Life beyond the greens of Kashmir

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Kashmiri women struggling to make both ends meet.

By Yasmeen Khan

After fighting nearly two wars over a piece of land, Kashmir continues to become the battlefield between India and Pakistan. Numerous failed attempts to thwart conflict related strategies in Kashmir has left the border residents agonized.

On 22 December, 2O year old girl, Masooma Bano lost her foot in a landmine blast along the line of control in Hathlanga Village in Uri, North Kashmir. The incident happened when Masooma was reportedly grazing sheep near her home and accidently stepped on a landmine resulting in severe foot injury.

Since 1990’s there have been numerous landmine incidents where civilians lost their limbs on the militarized borders. In 2018,

Brigadier SM Mahajan, Director of Military Affairs at the Ministry of External Affairs in India stated that the landmines were set to avoid the infiltration of militants from Pakistan.
During the insurrection of conflict in Kashmir, the border residents have remained totally non-combatant. The residents along the Line of Control (LOC) mostly remain away from politics and conflict while their focus is on survival means due to harsh conditions and meagre facilities.
Kashmir has been a conflict zone from years altogether however the magnitude of suffering is intrinsic to class based societies which are mostly oppressive and financially unstable. The loss of life, property and displacements have added to the miseries of border residents of Kashmir.

Haseeba Bano (name changed) has been a victim of one such incident on a canny afternoon while she was offering a glass of drinking water to the army personnel and abruptly got hit by a mortar from the other side of border. After losing her limb, she was given a monthly compensation of two hundred rupees by the administration. On the other hand, Defence Minister of India, Rajnath Singh described the border residents as no ordinary citizens but India’s “strategic assets”.

Apart from the tension due to territorial boundaries, the divided families have faced psychological and socio-economic problems. Most likely the Non-Governmental Organizations hesitate to work in conflict prone areas fearing cross border firing.

“People living in border areas are most likely facing lot of psychological issues based on divided families during 90’s conflict, harsh climatic conditions, less income sources, zero interaction and awareness about government schemes,” said Afreen, a resident living near the Line of Control (LOC) between India and Pakistan.
“Their lives are not going to get changed unless they have good education leading to better opportunities. Most of the students give up their studies as there are no colleges in such places and in case there are any, they are nearly some 12kms away from their residence,” she added.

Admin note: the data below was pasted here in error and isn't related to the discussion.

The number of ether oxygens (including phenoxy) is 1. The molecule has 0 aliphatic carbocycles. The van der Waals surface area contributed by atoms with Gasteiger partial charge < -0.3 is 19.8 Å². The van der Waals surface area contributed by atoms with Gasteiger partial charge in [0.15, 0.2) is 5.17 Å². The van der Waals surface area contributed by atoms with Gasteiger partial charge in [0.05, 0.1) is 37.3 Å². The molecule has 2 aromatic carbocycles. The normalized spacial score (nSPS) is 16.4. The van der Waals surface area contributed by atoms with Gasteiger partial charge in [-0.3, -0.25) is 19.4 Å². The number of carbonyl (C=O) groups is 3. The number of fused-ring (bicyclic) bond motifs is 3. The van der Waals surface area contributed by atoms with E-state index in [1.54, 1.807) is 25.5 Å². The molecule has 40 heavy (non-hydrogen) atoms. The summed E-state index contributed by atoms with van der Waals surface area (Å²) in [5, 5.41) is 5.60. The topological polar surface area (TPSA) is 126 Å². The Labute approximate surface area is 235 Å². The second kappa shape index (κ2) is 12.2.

Women in most of the cases are most likely to get affected in comparison to the men. Less information and awareness about women health and hygiene has resulted in various complications leading to severe health issues and death in some cases. Pregnant women suffer the most as there are no hospitals in their areas which makes them to travel several kilometers downhill.

“We have very less knowledge about women health and hygiene as speaking about it is a taboo. My health was deteriorated to a larger extent till a family friend took me to the city and got me operated. My uterus was infected and had to be removed,” said Sardari Begum, a border resident.

According to a research published in International Journal Of Health Science, The multiple roles that women fulfill in society render them at greater risk of experiencing mental problems than others in the community. Women bear the burden of responsibility associated with being wives, mothers and caregivers of others. Psychological and psychic injuries can have more damaging, long-term consequences as other injuries from a situation of conflict, they remain undetected and distanced from any plans for rehabilitation. Partly this is because these injuries are difficult to fathom in terms of the enormity of scale and the delayed manifestation of symptoms which can sometimes take years to surface. Physical violence may be easier to identify, name and quantify than psychic or symbolic violence.

People living on borders unaware of the political tensions are hopeful to meet their family members over the LoC who could not return due to the security concerns. On the other hand, there are no hopeful measures being taken to ensure peace between India and Pakistan.

Ali Muhammad, a resident of border district of Uri in Indian-administered J&K says that his family was divided by the LoC. His three elder brothers, one sister, uncle, aunt and cousins crossed over the LoC in 1990s, and could not return due to security reasons. Ali fondly remembers his brothers hopes to see them again.
“My elder brother died in Pakistan and I could not see his body for the last time. That has been no less than a trauma for me,” he added.

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Disclaimer: Life beyond the greens of Kashmir - Views expressed by writers in this section are their own and do not necessarily reflect Latheefarook.com point-of-view

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